Every two years, SEO consultancy and publisher SEOmoz publishes a Search Engine Ranking Factors report that details which ranking factors some of the world's top SEOs think are hot and not. The latest Search Engine Ranking Factors report was published in August.

I spoke with Rand Fishkin, CEO of SEOmoz, about the 2009 Ranking Factors report, the dilemma of paid links and how social media is changing SEO. 

What changes have you noticed between the last Ranking Factors report and the newest report? Were there any surprises?

There were some considerable changes that I found interesting, including the rise of anchor text, rise of keyword use in the root domain (which were both small but significant) and the much larger rise in focus on diversity of linking root domains. I think that metric will prove to be a serious KPI (Key Performance Indicator) for many SEOs in the future.

When Ranking Reports was first published in 2005, 12 people participated. In 2007, 35 participated. This year the number of participants jumped to 72. Despite the fact that SEO is still as controversial as ever and some even question its validity altogether, is the growing participation in Ranking Factors a reflection of SEO's perceived relevance and importance to webmasters and publishers today?

I'd say there's some validity to that statement, but it's also true that as SEO grows in popularity and importance, we at SEOmoz feel there are more and more qualified, high quality individuals whose opinions really should make their way into the report. This year we asked 100 SEOs around the world to engage and received answers back from 72, which I think is a very decent chunk.
Some of the same factors, such as keyword usage in title tags, have been at or near the top of the list in 2005, 2007 and 2009. Does this hint that many of us overestimate how dynamic and fast-changing the field of SEO is or is the devil in the details?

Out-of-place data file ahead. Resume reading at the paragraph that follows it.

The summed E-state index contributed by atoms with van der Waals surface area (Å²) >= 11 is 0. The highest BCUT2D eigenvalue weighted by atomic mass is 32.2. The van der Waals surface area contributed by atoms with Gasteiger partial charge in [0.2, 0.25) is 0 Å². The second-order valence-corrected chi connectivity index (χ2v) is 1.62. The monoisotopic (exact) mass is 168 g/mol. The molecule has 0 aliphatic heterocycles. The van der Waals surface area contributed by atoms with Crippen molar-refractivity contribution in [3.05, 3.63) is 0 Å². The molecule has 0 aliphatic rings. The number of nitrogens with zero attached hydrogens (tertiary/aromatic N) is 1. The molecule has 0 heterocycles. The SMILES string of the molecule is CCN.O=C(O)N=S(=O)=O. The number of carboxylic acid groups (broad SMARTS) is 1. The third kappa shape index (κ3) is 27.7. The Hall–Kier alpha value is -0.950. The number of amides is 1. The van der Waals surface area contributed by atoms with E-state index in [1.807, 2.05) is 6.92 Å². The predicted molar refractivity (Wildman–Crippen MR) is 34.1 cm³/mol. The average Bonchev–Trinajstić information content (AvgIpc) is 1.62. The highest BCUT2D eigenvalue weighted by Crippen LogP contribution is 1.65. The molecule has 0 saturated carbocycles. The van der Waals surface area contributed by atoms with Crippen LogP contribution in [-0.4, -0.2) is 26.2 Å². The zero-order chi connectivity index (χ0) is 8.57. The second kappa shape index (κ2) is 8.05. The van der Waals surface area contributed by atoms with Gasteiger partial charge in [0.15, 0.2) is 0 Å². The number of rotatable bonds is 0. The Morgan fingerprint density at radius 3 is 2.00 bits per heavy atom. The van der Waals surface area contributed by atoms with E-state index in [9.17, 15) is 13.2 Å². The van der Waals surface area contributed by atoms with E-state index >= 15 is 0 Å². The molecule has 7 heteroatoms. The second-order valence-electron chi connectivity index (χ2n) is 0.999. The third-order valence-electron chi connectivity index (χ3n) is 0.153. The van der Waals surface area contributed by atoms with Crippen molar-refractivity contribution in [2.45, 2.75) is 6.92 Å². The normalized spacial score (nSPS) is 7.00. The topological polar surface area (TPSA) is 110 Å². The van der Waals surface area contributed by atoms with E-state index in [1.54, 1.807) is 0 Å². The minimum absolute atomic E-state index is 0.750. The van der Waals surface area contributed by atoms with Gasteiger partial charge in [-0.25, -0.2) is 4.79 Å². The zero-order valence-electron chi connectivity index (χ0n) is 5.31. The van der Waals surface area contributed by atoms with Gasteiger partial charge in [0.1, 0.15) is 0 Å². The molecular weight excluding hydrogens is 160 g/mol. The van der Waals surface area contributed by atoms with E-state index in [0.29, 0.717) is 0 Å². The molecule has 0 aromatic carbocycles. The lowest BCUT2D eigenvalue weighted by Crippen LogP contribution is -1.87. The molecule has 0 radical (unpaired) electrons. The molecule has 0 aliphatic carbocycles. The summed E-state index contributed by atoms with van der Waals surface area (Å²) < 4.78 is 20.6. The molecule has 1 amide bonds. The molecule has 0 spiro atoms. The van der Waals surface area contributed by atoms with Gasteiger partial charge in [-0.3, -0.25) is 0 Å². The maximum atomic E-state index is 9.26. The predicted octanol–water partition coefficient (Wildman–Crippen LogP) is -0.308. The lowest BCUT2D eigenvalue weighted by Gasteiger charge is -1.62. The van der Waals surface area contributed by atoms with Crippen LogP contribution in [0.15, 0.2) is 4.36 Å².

I would say that the basic best practices of SEO have changed very little over the years, particularly around the technical issues of making sites and pages search-engine friendly and keyword targeted. As I noted in my recent post on the topic most of these have been the same for more than 5 years. It's really the options available to website builders (XML Sitemaps, Nofollow Tags, Google Webmaster Tools, Canonical URL Tags, Rich Text Snippets, Google Local, Google Base, Yahoo! SearchMonkey, etc.) that have been changing the field dramatically over time.
One of the additions to this year's report is a section on social media and social graph-based factors. All six of the factors listed were considered by those surveyed to be of "very minimal importance". In your opinion, is all the talk about social media and SEO a red herring or are there intangible benefits that SEOs should pay attention to? Do you think social media will be grow in importance by the time you publish Ranking Factors 4 or will we look back on this as a fad?

I'd say some social graph data will probably become more important in aggregate ways, as well as for discovery. Many SEOs believe that links shared on services like Facebook & Twitter are likely making their way into the search engines' freshest indices already, and the data points around the number of shares, clicks, re-tweets, etc. may also be part of the ranking systems.

I think social media is, in many ways, its own reward (whether the engines end up using the data directly or not). Since so much of the web's link graph, particularly the editorial, independently given links from resource lists, blogs, forums and the media, is based on conten discovered via social means, it's incredibly valuable and important for SEOs to pay attention. If you're not employing social media marketing as a methodology for promotion of link-worthy content, brand awareness and encouragement of participation, you're likely losing out to a competitor that is.
For the average webmaster or publisher who isn't a dedicated SEO and who may not have extensive experience with SEO, what are best ways to apply the information contained in the Ranking Factors report?